Copy into your RSS Reader
Copy into your Podcast App
October 5, 2010 The sounds and ideas on Mounqaliba rub against one another and ultimately produce sparks, even light. Atlas hones the contradictions of her tangled heritage into an enchanting musical space and a restless meditation on the contradictions of an uncertain world.
<iframe src="http://www.npr.org/player/embed/130353375/130359210" width="100%" height="290" frameborder="0" scrolling="no">
December 21, 2008 She's best known for her electronica-tinged approach to Middle Eastern music. But for her latest release, Atlas takes an all-acoustic approach to folk songs from around the globe, from the Arab world to Appalachia.
<iframe src="http://www.npr.org/player/embed/98560834/98572369" width="100%" height="290" frameborder="0" scrolling="no">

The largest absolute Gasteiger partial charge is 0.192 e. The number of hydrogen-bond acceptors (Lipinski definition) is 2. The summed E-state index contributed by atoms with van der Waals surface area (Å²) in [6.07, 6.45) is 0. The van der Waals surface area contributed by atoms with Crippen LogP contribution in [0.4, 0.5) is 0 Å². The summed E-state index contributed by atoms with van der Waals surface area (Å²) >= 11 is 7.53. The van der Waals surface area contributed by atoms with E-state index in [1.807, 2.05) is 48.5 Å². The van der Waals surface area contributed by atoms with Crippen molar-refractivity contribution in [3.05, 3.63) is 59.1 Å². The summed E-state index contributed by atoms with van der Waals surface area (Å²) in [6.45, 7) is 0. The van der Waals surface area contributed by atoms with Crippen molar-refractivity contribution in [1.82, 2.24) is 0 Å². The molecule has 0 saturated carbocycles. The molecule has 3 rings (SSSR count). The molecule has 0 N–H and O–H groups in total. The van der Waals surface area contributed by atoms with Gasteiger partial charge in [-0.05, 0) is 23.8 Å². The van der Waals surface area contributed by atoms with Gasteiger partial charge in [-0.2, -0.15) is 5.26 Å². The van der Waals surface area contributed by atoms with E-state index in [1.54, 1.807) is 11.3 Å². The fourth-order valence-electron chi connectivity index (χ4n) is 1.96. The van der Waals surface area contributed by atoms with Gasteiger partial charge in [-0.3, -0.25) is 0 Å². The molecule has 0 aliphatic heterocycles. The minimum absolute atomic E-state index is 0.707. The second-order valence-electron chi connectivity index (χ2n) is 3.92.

July 5, 2006 The music of Natacha Atlas is exotic to Western ears: Egyptian orchestras soaring over dancehall beats and Spanish guitar riffs set to the rhythms of the Mahgreb. Her new CD, Mish Maoul, has all those elements and adds some of her Moroccan heritage to the mix.
<iframe src="http://www.npr.org/player/embed/5534919/5535213" width="100%" height="290" frameborder="0" scrolling="no">
July 6, 2001 Musician Natacha Atlas speaks French, Spanish, Arabic and English. She grew up in a Moroccan suburb of Brussels, and after she moved to England, she became known as Northampton's first Arabic rock singer. Now she has a new album called Ayeshteni. Critic Sarah Bardeen says the music is far less eclectic than you might expect. (4:00) It's on Mantra records.
July 7, 1999 Charles de Ledesma reviews a new CD from Egyptian singer Natacha Atlas, called Gedida. She lived in Britain for a number of years, performing with the band Transglobal Underground. Now she's moved back to Cairo, and is integrating Egypt's indigenous music into her own brand of Western dance music.
NPR thanks our sponsors
Become an NPR sponsor